Thinking allowed

Benedict, Father of Western Monasticism

Benedict’s interest to liturgy is indirect. As the author of the monastic Rule that bears his name, he did much to encourage the spread of monasticism in the western Church, and consequently was a major influence on daily liturgical prayer down to the present day.

He was born in Nursia in central Italy around the year 480. As a young man he was sent to study in Rome, but was soon appalled by the corruption in society and withdrew to live as a hermit at Subiaco. He quickly attracted disciples and began to establish small monasteries in the neighbourhood. Around the year 525 he moved to Monte Cassino with a band of loyal monks. Later in life Benedict wrote his Rule for Monks, based on his own experience of fallible people striving to live out the gospel. He never intended to found an ‘order’ but his Rule was so good that it was disseminated and widely followed, becoming the model for all western monasticism. Benedict died at Monte Cassino in about the year 550, probably on 21 March, but he is generally commmeorated on 11 July in Anglican and other Calendars.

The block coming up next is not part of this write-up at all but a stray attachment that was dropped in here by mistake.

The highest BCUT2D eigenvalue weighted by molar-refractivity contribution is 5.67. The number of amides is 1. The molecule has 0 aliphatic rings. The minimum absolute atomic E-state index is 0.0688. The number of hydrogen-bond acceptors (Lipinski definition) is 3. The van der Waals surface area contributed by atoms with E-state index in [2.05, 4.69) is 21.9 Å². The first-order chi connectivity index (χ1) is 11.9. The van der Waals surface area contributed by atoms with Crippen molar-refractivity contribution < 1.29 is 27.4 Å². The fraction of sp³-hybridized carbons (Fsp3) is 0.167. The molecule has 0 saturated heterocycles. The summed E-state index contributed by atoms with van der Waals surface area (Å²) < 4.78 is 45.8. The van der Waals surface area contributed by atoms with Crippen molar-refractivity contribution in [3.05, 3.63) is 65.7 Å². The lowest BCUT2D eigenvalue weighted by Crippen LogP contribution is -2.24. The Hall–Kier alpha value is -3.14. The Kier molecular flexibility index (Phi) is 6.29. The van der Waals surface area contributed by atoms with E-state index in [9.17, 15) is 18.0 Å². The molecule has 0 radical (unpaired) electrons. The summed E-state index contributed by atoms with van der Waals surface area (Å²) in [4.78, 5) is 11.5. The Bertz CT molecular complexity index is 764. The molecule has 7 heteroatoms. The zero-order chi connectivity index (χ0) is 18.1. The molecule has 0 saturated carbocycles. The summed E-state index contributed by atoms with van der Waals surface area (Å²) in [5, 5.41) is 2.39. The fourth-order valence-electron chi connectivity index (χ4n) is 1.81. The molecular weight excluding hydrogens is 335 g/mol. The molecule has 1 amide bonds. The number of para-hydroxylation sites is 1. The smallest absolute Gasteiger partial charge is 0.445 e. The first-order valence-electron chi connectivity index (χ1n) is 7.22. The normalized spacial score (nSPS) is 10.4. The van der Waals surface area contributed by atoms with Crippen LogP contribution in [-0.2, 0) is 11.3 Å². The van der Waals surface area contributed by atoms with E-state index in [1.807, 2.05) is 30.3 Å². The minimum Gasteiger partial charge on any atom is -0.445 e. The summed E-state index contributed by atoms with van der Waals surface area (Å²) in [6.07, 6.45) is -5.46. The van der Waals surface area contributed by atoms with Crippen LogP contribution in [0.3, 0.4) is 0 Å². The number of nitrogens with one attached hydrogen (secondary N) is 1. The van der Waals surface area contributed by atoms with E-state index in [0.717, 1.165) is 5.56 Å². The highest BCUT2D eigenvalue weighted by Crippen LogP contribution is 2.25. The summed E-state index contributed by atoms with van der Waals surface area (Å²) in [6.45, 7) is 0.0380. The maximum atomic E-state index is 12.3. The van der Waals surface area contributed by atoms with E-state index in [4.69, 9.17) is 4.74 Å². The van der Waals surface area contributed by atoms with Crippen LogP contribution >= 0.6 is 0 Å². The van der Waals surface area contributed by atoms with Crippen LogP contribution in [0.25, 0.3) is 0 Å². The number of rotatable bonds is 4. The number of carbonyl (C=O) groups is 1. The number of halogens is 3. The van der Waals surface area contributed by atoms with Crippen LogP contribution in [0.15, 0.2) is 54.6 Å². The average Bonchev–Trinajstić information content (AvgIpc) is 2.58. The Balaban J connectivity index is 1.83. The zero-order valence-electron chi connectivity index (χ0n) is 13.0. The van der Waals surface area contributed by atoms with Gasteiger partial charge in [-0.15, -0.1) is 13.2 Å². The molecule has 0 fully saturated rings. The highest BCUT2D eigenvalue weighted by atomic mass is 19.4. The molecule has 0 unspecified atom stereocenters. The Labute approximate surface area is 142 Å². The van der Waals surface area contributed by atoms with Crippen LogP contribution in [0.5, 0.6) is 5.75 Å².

Eternal God,
who made Benedict a wise master
in the school of your service
and a guide to many called into community
to follow the rule of Christ:
grant that we may put your love before all else
and seek with joy the way of your commandments;
through Jesus Christ your Son our Lord.

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